A Boeing Delta 2 rocket has successfully launched a new US Air Force Global Positioning Satellite into orbit from Florida.
The rocket showed no ill effects from having stood on its launch pad in the paths of hurricanes Frances and Jeanne, which both hit Florida in September. The hurricanes caused the first in several launch delays for the mission. Technicians spent weeks making sure no flying debris had damaged the rocket inside its cocoon-like mobile gantry.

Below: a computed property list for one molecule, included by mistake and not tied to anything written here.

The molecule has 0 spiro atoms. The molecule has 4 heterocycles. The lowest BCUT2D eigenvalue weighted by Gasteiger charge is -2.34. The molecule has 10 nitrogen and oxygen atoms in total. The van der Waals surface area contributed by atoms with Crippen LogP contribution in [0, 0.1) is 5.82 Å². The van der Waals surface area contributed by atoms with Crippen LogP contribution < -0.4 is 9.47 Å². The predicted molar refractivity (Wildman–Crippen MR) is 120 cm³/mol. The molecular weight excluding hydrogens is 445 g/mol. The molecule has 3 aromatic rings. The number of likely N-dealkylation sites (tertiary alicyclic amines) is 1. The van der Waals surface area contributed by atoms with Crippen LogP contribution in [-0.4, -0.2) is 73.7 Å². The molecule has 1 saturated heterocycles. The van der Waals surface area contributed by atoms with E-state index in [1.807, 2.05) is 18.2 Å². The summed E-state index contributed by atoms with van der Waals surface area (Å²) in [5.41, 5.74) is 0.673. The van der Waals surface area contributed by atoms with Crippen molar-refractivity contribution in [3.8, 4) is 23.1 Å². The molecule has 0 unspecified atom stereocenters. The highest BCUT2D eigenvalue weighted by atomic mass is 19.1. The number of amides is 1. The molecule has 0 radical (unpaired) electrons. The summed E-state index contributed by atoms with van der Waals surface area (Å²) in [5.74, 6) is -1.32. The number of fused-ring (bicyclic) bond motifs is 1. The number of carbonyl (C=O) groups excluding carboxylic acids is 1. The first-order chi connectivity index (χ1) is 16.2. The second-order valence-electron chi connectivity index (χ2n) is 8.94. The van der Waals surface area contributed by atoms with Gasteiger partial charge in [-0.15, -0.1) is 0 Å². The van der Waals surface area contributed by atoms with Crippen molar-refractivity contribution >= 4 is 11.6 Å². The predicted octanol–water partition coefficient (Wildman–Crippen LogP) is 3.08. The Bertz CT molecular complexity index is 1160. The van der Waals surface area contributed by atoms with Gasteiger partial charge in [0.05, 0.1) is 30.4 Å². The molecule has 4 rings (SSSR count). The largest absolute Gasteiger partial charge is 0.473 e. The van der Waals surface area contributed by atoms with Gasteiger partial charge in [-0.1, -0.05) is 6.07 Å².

The $45 million satellite, built by Lockheed Martin, brings the current number of GPS satellites in the US constellation to 30, the Air Force said. It will replace an aging satellite that has been in geosynchronous orbit since 1991.
Boeing said the flight of the three-stage Delta, which roared off the launch pad at Cape Canaveral Air Force Station at 12:39am (local time) was flawless.
“Following a 26-minute flight to space, the launch vehicle successfully deployed the GPS satellite. Today’s launch marks the 61st consecutive successful launch aboard the Delta 2,” said Boeing spokesman Robert Villanueva.
The next launch for the Delta team is a NASA science mission scheduled for November 17.